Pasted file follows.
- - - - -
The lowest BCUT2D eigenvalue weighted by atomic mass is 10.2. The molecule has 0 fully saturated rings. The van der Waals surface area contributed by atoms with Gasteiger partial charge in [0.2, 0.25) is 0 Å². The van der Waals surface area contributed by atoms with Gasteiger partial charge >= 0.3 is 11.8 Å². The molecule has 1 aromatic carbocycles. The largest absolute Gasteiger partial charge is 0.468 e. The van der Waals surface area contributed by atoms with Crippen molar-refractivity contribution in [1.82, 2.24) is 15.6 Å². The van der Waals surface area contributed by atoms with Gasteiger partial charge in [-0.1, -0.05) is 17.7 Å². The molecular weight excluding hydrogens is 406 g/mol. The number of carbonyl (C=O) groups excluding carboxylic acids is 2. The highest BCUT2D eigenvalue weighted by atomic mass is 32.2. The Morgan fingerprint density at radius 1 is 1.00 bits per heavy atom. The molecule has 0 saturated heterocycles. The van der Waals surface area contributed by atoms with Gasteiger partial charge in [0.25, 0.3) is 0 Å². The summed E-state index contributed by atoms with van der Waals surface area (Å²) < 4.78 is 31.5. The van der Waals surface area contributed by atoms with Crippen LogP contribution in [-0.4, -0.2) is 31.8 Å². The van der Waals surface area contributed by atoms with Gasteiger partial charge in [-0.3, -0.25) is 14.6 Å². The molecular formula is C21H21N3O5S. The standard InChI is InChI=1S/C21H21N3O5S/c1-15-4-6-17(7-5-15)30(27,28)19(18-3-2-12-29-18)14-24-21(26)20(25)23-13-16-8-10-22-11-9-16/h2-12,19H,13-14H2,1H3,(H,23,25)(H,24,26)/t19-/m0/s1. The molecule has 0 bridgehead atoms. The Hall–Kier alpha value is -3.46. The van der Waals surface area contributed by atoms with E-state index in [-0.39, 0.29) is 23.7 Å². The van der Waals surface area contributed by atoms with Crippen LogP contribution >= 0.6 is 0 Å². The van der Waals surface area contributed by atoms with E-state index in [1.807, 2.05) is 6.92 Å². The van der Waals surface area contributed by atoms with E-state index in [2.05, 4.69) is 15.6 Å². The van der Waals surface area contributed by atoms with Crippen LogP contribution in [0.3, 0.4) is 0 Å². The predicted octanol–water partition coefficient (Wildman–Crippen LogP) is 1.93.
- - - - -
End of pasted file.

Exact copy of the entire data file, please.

The lowest BCUT2D eigenvalue weighted by atomic mass is 10.2. The molecule has 0 fully saturated rings. The van der Waals surface area contributed by atoms with Gasteiger partial charge in [0.2, 0.25) is 0 Å². The van der Waals surface area contributed by atoms with Gasteiger partial charge >= 0.3 is 11.8 Å². The molecule has 1 aromatic carbocycles. The largest absolute Gasteiger partial charge is 0.468 e. The van der Waals surface area contributed by atoms with Crippen molar-refractivity contribution in [1.82, 2.24) is 15.6 Å². The van der Waals surface area contributed by atoms with Gasteiger partial charge in [-0.1, -0.05) is 17.7 Å². The molecular weight excluding hydrogens is 406 g/mol. The number of carbonyl (C=O) groups excluding carboxylic acids is 2. The highest BCUT2D eigenvalue weighted by atomic mass is 32.2. The Morgan fingerprint density at radius 1 is 1.00 bits per heavy atom. The molecule has 0 saturated heterocycles. The van der Waals surface area contributed by atoms with Gasteiger partial charge in [0.25, 0.3) is 0 Å². The summed E-state index contributed by atoms with van der Waals surface area (Å²) < 4.78 is 31.5. The van der Waals surface area contributed by atoms with Crippen LogP contribution in [-0.4, -0.2) is 31.8 Å². The van der Waals surface area contributed by atoms with Gasteiger partial charge in [-0.3, -0.25) is 14.6 Å². The molecular formula is C21H21N3O5S. The standard InChI is InChI=1S/C21H21N3O5S/c1-15-4-6-17(7-5-15)30(27,28)19(18-3-2-12-29-18)14-24-21(26)20(25)23-13-16-8-10-22-11-9-16/h2-12,19H,13-14H2,1H3,(H,23,25)(H,24,26)/t19-/m0/s1. The molecule has 0 bridgehead atoms. The Hall–Kier alpha value is -3.46. The van der Waals surface area contributed by atoms with E-state index in [-0.39, 0.29) is 23.7 Å². The van der Waals surface area contributed by atoms with Crippen LogP contribution >= 0.6 is 0 Å². The van der Waals surface area contributed by atoms with E-state index in [1.807, 2.05) is 6.92 Å². The van der Waals surface area contributed by atoms with E-state index in [2.05, 4.69) is 15.6 Å². The van der Waals surface area contributed by atoms with Crippen LogP contribution in [0.3, 0.4) is 0 Å². The predicted octanol–water partition coefficient (Wildman–Crippen LogP) is 1.93.